Eating Enough to Run?
Low energy availability for performance is something that many athletes may suffer from. It may be as a result of trying to lose a little weight or trying to maintain a low weight for your sport. It may happen consciously or it may be that an athlete’s slips into this state without an understanding of what is occurring.
In this episode we are going to delve into the health and performance consequences of low energy availability before giving you some ideas of how to seek help and support if required and some hints and tips on how to avoid slipping into this scenario.
Why is it important to discuss this topic?
Well, The short answer is because appropriate energy availability is essential for attaining and also maintaining exercise performance. But to expand on that: energy availability is dependent on energy intake from the diet matching the energy expenditure of exercise, where the energy expenditure of exercise is calculated as the energy expended, above that required for daily living. BUT for many runners (and other athletes) there is a mismatch between the two, leaving inadequate energy to support the normal functions of the body and exercise performance.
Optimal energy availability for the healthy physiological functioning of the body is typically achieved at an energy availability of 45 calories per KG of free fat mass per day. Free fat mass is used as a measure because it is a good reflection of the body's most metabolically active tissue.
The health effects of low energy availability (LEA) include:
Endocrine disruption –It is thought that hormones become disrupted in an effort to conserve energy for the most important bodily functions and processes.
Sex Hormone disruption –especially a decrease of oestrogen and progesterone production in women and testosterone in men potentially leading to fertility issues.
Menstrual dysfunction – Low Energy Availability is thought to affect Gonadotropin Releasing Hormone pulsitility within the Hypothalamus, which then leads to the disruption to Leutinising Hormone and Follicle Stimulating Hormone, and oestrogen/progesterone,
Impaired bone health – generally linked to amenorrhoea (loss of periods) and affects BMD, bone turnover, bone strength and an increased risk of stress fracture.
Reduced Resting Metabolic Rate - as a result of reduced T3 thyroid hormone production. Appears to be really prevalent in endurance athletes.
Impaired blood cell formation and turnover (haematopoiesis) – this appears to be linked to low iron availability as a result of Low Energy Availability.
Compromised immune function – leading to increased risk of infection (such as URTI), inflammation, injury as well as GI symptoms.
Impaired cardiovascular health – low oestrogen levels are associated with atherosclerosis and poor lipid status ie DHL/LDL levels. But severe Low Energy Availability (LEA) and Eating Disorders (ED) may lead to significant Cardiovascular changes including: irregular heart beat and hypotension
Gastrointestinal dysfunction – including altered sphincter function, delayed gastric emptying, constipation and increased intestinal transit time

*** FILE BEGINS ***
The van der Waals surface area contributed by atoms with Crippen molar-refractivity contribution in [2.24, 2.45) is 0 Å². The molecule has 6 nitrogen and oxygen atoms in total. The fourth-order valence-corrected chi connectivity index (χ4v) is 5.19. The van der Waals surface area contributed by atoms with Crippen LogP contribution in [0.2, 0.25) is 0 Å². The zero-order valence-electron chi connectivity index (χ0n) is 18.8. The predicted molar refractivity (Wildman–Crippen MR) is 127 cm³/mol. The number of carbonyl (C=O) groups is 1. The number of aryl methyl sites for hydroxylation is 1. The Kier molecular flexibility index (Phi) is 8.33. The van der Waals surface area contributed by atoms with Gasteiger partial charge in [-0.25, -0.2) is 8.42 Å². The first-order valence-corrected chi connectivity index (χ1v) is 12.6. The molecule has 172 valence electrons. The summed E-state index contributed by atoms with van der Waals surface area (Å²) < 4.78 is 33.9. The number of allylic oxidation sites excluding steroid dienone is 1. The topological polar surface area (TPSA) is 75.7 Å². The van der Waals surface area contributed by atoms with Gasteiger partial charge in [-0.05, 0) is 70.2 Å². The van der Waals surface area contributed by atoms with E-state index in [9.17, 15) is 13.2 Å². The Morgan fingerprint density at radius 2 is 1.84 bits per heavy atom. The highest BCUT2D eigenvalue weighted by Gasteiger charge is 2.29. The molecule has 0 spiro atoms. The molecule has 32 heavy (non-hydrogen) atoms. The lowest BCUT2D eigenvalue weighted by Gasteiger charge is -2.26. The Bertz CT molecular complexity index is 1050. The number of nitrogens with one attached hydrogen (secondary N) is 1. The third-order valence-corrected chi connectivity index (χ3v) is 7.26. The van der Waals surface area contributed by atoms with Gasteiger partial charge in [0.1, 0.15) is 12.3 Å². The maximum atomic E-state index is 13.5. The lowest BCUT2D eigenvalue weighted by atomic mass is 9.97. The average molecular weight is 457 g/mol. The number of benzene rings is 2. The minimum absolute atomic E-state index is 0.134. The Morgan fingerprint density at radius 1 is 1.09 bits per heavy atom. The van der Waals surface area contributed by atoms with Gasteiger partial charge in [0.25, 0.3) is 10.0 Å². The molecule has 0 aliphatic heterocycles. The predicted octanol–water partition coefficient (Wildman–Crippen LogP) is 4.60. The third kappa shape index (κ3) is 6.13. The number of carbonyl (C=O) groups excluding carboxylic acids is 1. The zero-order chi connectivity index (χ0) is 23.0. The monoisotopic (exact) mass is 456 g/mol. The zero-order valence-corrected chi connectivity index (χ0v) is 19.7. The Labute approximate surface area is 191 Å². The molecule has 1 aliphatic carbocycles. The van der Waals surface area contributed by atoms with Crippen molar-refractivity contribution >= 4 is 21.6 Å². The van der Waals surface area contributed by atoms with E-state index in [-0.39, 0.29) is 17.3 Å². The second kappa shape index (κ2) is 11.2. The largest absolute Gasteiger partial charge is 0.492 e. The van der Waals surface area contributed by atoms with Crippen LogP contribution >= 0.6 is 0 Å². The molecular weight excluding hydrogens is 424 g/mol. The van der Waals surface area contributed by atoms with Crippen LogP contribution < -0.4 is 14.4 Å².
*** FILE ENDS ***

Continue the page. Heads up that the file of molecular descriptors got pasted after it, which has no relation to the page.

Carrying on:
Compromised muscle function – a daily protein intake of less than 30Kcal per Kg of free fat mass is known to reduce muscle synthesis
Psychological issues - are closely linked to LEA and these issues may precede or be caused by LEA. A higher drive for thinness, which is associated with DE/ED is one of the known leading triggers of LEA.
Low Energy Availability and Relative Energy Deficiency in Sport (RED-S) are very closely linked, in fact low energy availability underpins the concept of RED-S
It is thought that LEA could impair sports performance via a variety of different mechanisms, which makes sense when you think about the various body systems that are compromised due to LEA. Some include:
What can be done to help prevent a runner developing low energy availability and this RED-S?. Increased awareness comes top of the list because recent surveys have found that less than 50% of health/sports professionals are able to identify aspects of LEA/RED-S. Additionally, only 19% of school nurses could identify the key symptoms. It would also appear that many female athletes think it is normal for active women to have irregular periods and appear to be unaware that menstrual dysfunction could be a risk factor for suboptimal bone health.
Could YOU be at risk of LEA?
If you answered yes to any of these questions you may be at increased risk of suffering from LEA and RED-S.
Some practical strategies to help prevent LEA occurring include:
The suggestions we make during this episode are for guidance and
advice only, and are not a substitute for medical advice or treatment.
If you have any concerns regarding your health, please contact
your healthcare professional for advice as soon as possible.
Aileen Smith and Karen Campbell met at as nutrition students (Institute for Optimum Nutrition, London) and became lifelong friends and nutritional buddies! Both have a love of running and a passion for nutrition, delicious food and healthy living.
Together they host RUNNERS HEALTH HUB. A place for like-minded runners who are looking for simple ways to support running performance, energy, endurance, and general great health.
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